We recognize what is ably argued by appellants that irrespective of presumptions to the contrary, real property in this State can be held by husband and wife as joint tenants when a clear intent to create a joint tenancy occurs.

We considered the question of this intent in Hoyt v. Winstanley, 221 Mich. 515, 191 N.W. 213. In that case the conveyance of realty in question was to 'Jasper Winstanley and Elizabeth J. Winstanley, his wife, as joint tenants.' The issue in the case was, as here, whether execution issued upon a judgment against the husband only could reach a severable, determinable interest of his. For a unanimous Court, Justice McDonald wrote:

'In view of the fact that estates by entirety are a modified form of joint tenancy, that the terms are sometimes used interchangeably, and that our statute treats them as a species of joint tenancy, it is my judgment that the words 'as joint tenants,' coupled with husband and wife in a conveyance to husband and wife, are not sufficient to indicate that an estate in joint tenancy was intended to be conveyed. To create an estate in joint tenancy in a conveyance to a husband and wife, the words used must be sufficiently clear to negative the Common-law presumption that an estate by entirety was intended. Estates in joint tenancy are not favored. Since the enactment of our statutes, all presumptions are against them. See C.L.1915, §§ 11562, 11563. We think it must be held under the circumstances of this case, that the deed to 'Jasper Winstanley and wife as joint tenants,' conveyed an estate by the entirety.'

The language of the cited case appears to require that in order not to create a tenancy by the entirety in realty conveyed to husband and wife, even the use of the words 'as joint tenants' is insufficient. The only alternative seems to be to use the words 'not as tenants by the entirety' when such is the intent of the conveyance.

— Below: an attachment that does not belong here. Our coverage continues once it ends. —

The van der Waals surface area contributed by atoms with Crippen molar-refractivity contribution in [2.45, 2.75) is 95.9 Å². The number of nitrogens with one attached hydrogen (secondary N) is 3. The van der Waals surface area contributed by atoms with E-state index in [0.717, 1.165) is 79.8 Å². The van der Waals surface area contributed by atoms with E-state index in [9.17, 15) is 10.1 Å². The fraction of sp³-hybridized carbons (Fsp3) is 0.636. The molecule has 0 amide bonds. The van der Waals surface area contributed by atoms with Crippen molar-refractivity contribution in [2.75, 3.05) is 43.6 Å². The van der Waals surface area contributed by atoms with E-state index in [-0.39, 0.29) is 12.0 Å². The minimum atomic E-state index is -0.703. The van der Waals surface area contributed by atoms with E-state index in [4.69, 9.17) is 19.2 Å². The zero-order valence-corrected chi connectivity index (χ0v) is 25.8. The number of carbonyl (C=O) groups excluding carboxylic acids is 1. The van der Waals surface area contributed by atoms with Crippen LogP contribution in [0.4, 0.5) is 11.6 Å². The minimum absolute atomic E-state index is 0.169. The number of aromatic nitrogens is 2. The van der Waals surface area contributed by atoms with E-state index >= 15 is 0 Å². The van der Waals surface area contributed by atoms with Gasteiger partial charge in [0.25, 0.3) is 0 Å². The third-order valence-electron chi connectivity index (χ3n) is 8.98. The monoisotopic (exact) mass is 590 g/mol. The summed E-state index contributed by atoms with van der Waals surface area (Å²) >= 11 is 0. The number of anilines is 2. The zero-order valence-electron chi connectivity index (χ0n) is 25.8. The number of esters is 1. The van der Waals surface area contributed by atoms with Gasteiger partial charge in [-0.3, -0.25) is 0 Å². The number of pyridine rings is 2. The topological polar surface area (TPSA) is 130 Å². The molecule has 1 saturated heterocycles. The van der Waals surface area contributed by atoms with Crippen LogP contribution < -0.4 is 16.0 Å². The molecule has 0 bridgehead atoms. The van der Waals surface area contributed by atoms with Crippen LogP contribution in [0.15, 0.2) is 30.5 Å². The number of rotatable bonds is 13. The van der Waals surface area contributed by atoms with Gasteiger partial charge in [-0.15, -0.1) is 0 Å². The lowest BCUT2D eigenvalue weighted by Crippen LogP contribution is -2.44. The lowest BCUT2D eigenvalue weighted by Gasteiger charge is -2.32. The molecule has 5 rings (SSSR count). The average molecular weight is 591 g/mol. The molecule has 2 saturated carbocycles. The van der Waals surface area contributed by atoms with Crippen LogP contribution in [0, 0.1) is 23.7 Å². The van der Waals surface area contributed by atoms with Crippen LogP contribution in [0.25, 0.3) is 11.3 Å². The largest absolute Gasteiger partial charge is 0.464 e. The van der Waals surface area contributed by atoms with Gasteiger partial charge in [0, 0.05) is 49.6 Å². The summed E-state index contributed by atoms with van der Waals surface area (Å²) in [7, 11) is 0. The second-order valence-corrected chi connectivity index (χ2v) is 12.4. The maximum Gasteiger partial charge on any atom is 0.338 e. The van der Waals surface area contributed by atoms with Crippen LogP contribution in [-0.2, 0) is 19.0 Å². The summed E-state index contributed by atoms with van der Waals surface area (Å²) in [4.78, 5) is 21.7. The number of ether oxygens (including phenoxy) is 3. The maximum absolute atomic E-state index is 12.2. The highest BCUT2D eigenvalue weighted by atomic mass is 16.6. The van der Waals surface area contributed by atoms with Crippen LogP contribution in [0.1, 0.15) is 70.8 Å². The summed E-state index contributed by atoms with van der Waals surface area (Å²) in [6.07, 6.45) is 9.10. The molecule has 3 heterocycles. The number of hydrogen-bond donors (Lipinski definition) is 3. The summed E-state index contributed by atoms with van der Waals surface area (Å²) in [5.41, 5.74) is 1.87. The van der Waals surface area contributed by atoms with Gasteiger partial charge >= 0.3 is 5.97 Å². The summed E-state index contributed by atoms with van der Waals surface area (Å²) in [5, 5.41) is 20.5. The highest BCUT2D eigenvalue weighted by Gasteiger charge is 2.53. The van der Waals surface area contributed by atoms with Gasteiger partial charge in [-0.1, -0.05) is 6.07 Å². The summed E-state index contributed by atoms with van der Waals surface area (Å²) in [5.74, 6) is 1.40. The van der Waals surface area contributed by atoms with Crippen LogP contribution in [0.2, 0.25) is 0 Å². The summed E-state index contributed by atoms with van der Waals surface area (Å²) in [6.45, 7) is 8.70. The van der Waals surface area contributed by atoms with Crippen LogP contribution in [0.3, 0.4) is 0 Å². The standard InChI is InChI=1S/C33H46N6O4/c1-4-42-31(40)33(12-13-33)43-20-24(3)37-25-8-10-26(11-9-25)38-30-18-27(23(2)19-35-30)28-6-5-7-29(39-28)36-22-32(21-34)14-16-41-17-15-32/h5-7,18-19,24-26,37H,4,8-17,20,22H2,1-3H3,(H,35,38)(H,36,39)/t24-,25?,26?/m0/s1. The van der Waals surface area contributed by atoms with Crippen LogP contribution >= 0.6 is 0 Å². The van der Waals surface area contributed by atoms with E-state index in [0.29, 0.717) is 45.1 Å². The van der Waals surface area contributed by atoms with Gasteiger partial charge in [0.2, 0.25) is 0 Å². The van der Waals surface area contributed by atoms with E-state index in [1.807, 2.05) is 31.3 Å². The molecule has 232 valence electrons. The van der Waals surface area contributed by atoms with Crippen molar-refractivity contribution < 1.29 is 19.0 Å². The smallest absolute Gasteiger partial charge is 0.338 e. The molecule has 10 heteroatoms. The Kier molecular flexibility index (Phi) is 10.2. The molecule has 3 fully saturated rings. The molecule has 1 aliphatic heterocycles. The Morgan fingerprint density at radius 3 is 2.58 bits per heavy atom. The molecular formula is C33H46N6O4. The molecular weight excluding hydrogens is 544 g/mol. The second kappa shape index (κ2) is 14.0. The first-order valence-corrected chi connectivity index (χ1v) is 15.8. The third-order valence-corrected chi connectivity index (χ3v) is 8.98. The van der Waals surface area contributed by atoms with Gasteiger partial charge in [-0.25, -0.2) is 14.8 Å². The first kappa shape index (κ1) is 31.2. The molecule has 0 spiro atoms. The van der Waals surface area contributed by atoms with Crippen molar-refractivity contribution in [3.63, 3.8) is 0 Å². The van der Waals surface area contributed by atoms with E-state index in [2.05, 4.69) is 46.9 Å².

Applying this test to the statute controlling of the instant case, the words 'in joint tenancy unless otherwise therein expressly provided, in the same manner and subject to the same restrictions, consequences and conditions as are incident to the ownership of real estate held jointly by husband and wife' of necessity mean in an estate by the entireties unless an intent to do otherwise is affirmatively expressed. The evidence of indebtedness here involved reads simply '* * * promises to pay to W. Clark Mesler and Marion Mesler, his wife.' It is conceded, as we noted, that the instrument, a debenture, is specifically mentioned in the statute.

We conclude therefore, as did the trial judge, and as did the Court of Appeals in Commissioner of Internal Revenue v. Hart (CCA 6th), 76 F.2d 864:

'In Michigan, the common-law rule that a conveyance to husband and wife creates a tenancy by the entirety has persisted except in respect to conveyances explicitly indicating that some other kind of tenancy is intended. Even the qualifying phrase 'as joint tenants,' while sufficient to create a joint tenancy in a conveyance to grantees generally, does not avoid the creation of an estate by the entirety when the grantees stand in the marital relation to each other.' (Citing Hoyt v. Winstanley, supra.)

Such being the case as to conveyances of realty under our settled law, we are constrained to hold that the language of the statute is indicative of a legislative intent to create in the evidences of indebtedness specified in the statute an estate by the entireties. It follows therefore that execution upon a judgment against the husband only, no fraud being involved, will not lie. The order denying the motion to reach an undivided 1/2 interest in the debenture is affirmed. No costs, construction of a statute being involved.

KAVANAGH, C. J., and DETHMERS, KELLY, BLACK, SMITH and ADAMS, JJ., concurred with O'HARA, J.

SOURIS, Justice (for reversal and remand).

In this State, while husband and wife can own real estate as tenants by the entirety as well as in common or as joint tenants (C.L.1948, §§ 554.44, 554.45 [Stat.Ann.1957 Rev. §§ 26.44, 26.45]; Hoyt v. Winstanley, 221 Mich....